So it seems that Neuroendocrine Cancer is not only the fastest growing cancer in incidence terms but as a group of cancers, it may no longer be considered rare in statistical terms if you roughly extrapolate the US SEER data graph above to 2015 and overlay the other studies quoted.  In fact, this picture below from Novartis US does have an extrapolation via a regression analysis of the SEER figures as at 2004 taking it up to what it might have been at 2013. You can see clearly from this chart that it goes way beyond the incidence threshold for rare status and there are a further 3 years to add to that. Although it says ‘Carcinoid’ I suspect they mean all NETs and this is part of the nomenclature confusion that still pervades the internet. Even if they only meant so-called ‘Carcinoid’ tumours, this would increase the incidence even further than shown below.


Go figure

Whilst reporting has been improved, it is clearly still not 100% accurate. Therefore, even the figures above may be understated due to an incorrect cause of death reporting and incorrect diagnosis/recording of the wrong cancers (e.g. pNETs recorded as Pancreatic Cancer, Lung NETs recorded as Lung Cancer, etc).  This is certainly still happening in UK and I suspect in most other countries. Add to that the regular reports of Neuroendocrine Tumours being found during autopsies and you have the potential for an even further unrecorded increase had these been found prior to death.

The issue is also complicated by the method used in USA for naming a disease ‘rare’. Rather than use incidence rates, the USA uses the number of people living with the disease at any one time (i.e. essentially the prevalence). This is currently 200,000 as a threshold – anything below that is considered rare.

The top graphic is an extract from a slideshow published by Dana Farber.  You will see they cite the “greater than 100,000” figure; and they also estimate an annual incidence of 16,000 (a very conservative figure most likely based on the 5/100,000 incidence rate from 2004).

When I first started researching NETs back in 2010, the US figure (which varies from source to source) was around 125-150,000.  Many people still quote this today.  However, at ENETS 2017 Dr James Yao provided an updated figure of 175,000 – I believe this is still conservative.  It was Dr Yao’s work on the SEER database which confirmed the four-fould increase in incidence as at 2004.

However, you will also see that Dana Farber is estimating more than 200,000 people are as yet undiagnosed.  Even if that were 50% accurate, it would put the current prevalence figure in US over 200,000 – ergo NOT RARE.


Let’s cut to the chase – NETs are not rare, they are just less common

Are we shouting loud enough about this?  I don’t think so.  ‘Rare’ is very frequently used within our community almost to the point of being a status symbol leading to denial.  However, based on these figures, this looks like an outdated approach along with its associated icons. Statistically, rare cancers don’t normally do well in comparison to the more common types and they certainly don’t attract the same resources and research.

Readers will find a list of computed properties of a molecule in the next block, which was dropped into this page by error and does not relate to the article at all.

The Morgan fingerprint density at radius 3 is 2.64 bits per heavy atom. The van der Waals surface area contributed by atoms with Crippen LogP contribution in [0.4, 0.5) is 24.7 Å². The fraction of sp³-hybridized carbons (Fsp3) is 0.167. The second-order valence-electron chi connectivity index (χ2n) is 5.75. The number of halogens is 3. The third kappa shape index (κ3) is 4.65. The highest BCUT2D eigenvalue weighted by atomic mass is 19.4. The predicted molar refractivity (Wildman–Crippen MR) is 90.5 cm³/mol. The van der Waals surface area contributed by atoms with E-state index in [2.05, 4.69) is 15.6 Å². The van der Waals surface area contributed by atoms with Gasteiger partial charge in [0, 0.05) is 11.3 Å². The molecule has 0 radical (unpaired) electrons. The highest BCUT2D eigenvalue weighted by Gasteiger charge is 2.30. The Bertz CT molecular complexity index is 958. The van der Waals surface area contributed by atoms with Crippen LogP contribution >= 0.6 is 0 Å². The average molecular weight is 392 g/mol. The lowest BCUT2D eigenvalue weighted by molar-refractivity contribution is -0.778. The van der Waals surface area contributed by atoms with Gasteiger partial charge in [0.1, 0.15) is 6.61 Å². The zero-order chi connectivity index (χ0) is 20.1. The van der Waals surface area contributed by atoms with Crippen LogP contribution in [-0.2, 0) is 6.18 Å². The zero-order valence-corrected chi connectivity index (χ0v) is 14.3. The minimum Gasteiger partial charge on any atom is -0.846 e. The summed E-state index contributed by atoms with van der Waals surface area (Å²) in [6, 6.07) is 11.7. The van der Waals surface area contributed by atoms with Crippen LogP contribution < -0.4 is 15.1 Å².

“A neoplasm on the rise.  More prevalent than you may think.  Incidence increased dramatically during past 3 decades” (Novartis)

“it’s less rare than we used to think. It’s more malignant than we previously thought” (Dr Richard Warner)

“…..it is one of the most rapidly increasing cancers in the U.S. There has been a 500-percent increase in the last 30 years” (Dr Edward Wolin)

“Estimated more than 200,000 undiagnosed cases in the US” (Dana Farber)

“Neuroendocrine Cancer – it’s not rare, it’s less common.  We should be talking more about this” (Ronny Allan)

Thanks for reading

Ronny Allan

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  1. Ronny Allan says:

    No proper scientific evidence that it cures any cancer.


  2. James Patterson says:

    Is there any of record of net cancer being cured with cannabis or does it help

    Liked by 1 person

  3. Coral says:

    I have always maintained that I do not think NETs are rare, but rarely diagnosed…otherwise, 90% plus of us wouldn’t be diagnosed at the stage 4 level or misdiagnosed for 6 to 10 years. And when we see the numbers of new cases each year around the world, I cannot believe that this increase is due to newness of disease, but rather newly diagnosed.

    When patients start asking questions, daring to challenge, learn to advocate for themselves, and stop thinking that someone else has all the answers for them, I think we will start seeing differences in numbers. It starts with educating self, and then others. Awareness is always key.


  4. PJWatson says:

    This is a tremendously important post, Ronnie (thank you, thank you). Raising awareness of NETs–and thereby improving research, funding, detection, and treatment prospects–is far more effectively done by highlighting their fast-rising incidence and prevalence than by continuing to (mis-)characterize NETs as rare.
    I hope your hard work leads to a more “common” way of thinking about NETs!

    Liked by 1 person

  5. Jill says:

    This is a tremendously important post, Ronnie–thank you, thank you. To really help raise awareness of NETs (thereby improving research, funding, detection and treatment opportunities) it is far more helpful to highlight the fast-rising incidence and prevalence of NETs than to continue (mis-)characterizing them as “rare.”

    I hope your hard work inspires a more “common” way of thinking about NETs!

    Liked by 2 people

  6. […] the reason that so many people have such bad experiences is that NETs is a rare disease (although not as rare as once thought), and even most medical professionals have little to no experience with it. Often their information […]


  7. Cherie says:

    Probably a dumb question, but does the 100,000 refer to cancer cases or population?

    Liked by 1 person

    • ronnyallan says:

      A cancer incidence rate is the number of new cancers of a specific site/type occurring in a specified population during a year, usually expressed as the number of cancers per 100,000 population. That is, Incidence rate = (New cancers / Population) × 100,000

      So for example if the incidence rate for ‘Cancer Type A’ is 10 / 100,000 and the population of the country is 10 million, that means there would be 1000 people diagnosed each year with ‘Cancer Type A’.